Here are this weekend's box office success stories in the indie film world:
Caroline Suh's documentary Frontrunners (pictured), which follows four teens running for elective office at a prestigious high school in New York City, had its world premiere at South by Southwest and was acquired for distribution by Oscilloscope, founded by Beastie Boy Adam Yauch, in July. Opening at one theater in New York, the film earned $7,400 over the weekend, according to Box Office Mojo, the third highest per-screen total among limited releases. That's a very good accomplishment for the fledgling Oscilloscope.
Jonathan Demme's drama Rachel Getting Married expanded from 27 to 69 theaters in selected cities across the country (including mine) and increased solidly to a per-screen average of $10,464. It's earned more than $1.75 million so far. I saw it on Saturday and was disappointed by its utterly ordinary, overly familiar dysfunctional family routines and excessive padding for what is a very thin story, but a ton of people showed up for the early afternoon screening, so I guess everyone loves weddings and the promise of battling sisters working out all their problems in a single weekend.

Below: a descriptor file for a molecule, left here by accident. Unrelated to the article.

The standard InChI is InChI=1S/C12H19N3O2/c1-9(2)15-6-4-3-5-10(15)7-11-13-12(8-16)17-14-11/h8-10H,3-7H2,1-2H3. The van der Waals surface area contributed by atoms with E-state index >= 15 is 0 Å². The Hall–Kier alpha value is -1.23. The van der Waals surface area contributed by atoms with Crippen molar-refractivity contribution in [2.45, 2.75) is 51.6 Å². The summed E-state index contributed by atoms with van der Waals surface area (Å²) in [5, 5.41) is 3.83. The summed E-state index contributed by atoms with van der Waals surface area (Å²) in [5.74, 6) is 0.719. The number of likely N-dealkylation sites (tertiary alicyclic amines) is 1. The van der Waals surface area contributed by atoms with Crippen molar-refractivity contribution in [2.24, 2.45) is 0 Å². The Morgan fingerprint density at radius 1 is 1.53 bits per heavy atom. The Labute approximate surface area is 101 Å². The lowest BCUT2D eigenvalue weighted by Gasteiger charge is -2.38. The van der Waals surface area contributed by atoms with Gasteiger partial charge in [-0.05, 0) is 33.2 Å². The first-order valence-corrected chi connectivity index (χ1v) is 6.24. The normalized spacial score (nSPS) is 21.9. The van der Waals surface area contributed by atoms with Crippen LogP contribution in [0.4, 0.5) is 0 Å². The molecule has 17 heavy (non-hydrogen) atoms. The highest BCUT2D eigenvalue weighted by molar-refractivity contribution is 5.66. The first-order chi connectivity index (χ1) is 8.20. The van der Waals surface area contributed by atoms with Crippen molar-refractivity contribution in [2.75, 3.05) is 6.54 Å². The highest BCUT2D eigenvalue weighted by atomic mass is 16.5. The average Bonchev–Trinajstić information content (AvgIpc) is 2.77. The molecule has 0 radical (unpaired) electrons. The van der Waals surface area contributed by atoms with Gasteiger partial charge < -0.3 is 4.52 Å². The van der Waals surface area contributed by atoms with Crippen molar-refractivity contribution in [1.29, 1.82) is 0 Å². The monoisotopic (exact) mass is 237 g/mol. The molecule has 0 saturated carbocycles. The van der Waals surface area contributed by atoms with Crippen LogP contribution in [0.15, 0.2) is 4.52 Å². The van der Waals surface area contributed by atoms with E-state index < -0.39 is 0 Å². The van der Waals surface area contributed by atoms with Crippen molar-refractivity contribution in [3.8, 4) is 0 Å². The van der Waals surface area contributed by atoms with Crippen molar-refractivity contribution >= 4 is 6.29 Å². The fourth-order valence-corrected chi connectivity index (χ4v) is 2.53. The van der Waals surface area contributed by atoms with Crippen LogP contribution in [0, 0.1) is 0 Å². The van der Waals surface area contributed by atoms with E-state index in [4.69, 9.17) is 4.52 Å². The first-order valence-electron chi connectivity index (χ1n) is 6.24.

On the "pro" side of religion, Fireproof, a drama starring Kirk Cameron, added even more theaters (up to 905 now) and dropped very little, percentage wise, totaling more than $20 million in four weeks of release. On the "con" side, Religulous, a doc by Larry Charles featuring Bill Maher, dropped a few theaters (to 504 locations) yet still burst past the $9 million mark, a remarkable performance for a documentary.